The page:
With so many exports to Russia banned, the country is re-learning to manufacture products on a large scale by itself, from clothes to passenger airplanes. Technological sovereignty is ceasing to be a slogan and has turned into a policy. Financial sovereignty is being bolstered through a national payments system, and foreign trade in national currencies, including the ruble. 

Western restrictions and the general hostility towards Russia have helped dispel residual illusions about Western Europe and North America, and have given a powerful boost to the long-overdue reorientation of Russian foreign trade policy to Asia, the Middle East, Africa, and Latin America. Russian elites, faced with a binary choice, have gone through a process of self-selection: Some have stayed with their country, while others moved closer to their assets abroad. Pro-Western groups inside Russia have lost most of their principal champions and adherents, many of whom have emigrated, while Russian patriotism has become stronger for many citizens. In terms of values and ideas, the culture of consumerism is being challenged by the culture of serving the common good. 

Can it be that the worst of times could also be the best of times, and that what we are witnessing in Russia is a creative destruction? It may be, but as 2023 begins, we are only at the very beginning of a process that promises to be as earth-shattering as the demise of the Soviet Union, but headed in the opposite direction. True, there is still too much uncertainty around. Bad things may yet crowd out the good ones. Part of the elite is still daydreaming about reconciling with the West, even at the price of a surrender, and the patience of ordinary people may yet snap in the face of new extraordinary hardships. However, turning the clock back to February 20, 2022, much less 2013, is simply impossible. It will not happen.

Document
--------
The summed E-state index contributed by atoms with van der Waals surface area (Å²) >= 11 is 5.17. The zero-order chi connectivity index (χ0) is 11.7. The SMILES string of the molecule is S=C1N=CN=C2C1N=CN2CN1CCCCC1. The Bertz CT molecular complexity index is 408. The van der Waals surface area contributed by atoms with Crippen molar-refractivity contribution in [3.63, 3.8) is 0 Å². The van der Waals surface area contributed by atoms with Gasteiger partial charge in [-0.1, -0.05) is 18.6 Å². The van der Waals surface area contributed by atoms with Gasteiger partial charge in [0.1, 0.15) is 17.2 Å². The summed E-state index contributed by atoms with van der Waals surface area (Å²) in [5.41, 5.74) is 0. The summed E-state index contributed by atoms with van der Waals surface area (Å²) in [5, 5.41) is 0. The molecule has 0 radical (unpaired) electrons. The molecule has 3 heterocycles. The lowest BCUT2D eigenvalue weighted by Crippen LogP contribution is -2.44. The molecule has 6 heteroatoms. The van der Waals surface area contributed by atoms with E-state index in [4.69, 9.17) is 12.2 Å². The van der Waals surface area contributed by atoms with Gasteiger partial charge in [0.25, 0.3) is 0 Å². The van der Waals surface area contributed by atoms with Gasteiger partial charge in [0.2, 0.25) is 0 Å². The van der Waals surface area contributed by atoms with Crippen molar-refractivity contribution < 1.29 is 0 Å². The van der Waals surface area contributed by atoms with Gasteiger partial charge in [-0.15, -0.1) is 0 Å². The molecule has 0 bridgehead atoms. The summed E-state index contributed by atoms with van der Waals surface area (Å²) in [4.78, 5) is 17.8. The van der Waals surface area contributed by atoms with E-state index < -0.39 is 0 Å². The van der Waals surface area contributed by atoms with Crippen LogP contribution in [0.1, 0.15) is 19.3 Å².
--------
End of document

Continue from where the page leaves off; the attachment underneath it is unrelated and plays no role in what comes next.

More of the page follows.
Russia is not an incrementalist nation. Historically, it moves ahead from one crisis to another, with periods of peace and quiet – and inevitably, decay – sandwiched between them. After the end of the war in Chechnya, Russia enjoyed two decades of peace, relative stability, and a measure of prosperity. Now, it is time to face up to a major new crisis – which has come just right after the first iteration of post-Soviet Russia had demonstrably exhausted its potential.

The contours of Russian Federation 2.0 are not yet clear. One can only hope for a more viable and more self-sustained economy; more independent and solid finances; a more capable technological and scientific base; a more equitable social contract; a political system more accountable to the citizenry; a meritocratic elite that serves the nation, rather than individuals; a military much stronger on the non-nuclear side; and a foreign policy that is closely engaged with the rising global majority of non-Western countries and – eventually – finding a satisfactory basis for new relations with Western Europe and North America.

This is a long wish list. One thing is clear though: The path to a better future for Russia will have to be created in Ukraine – undoubtedly at a high price.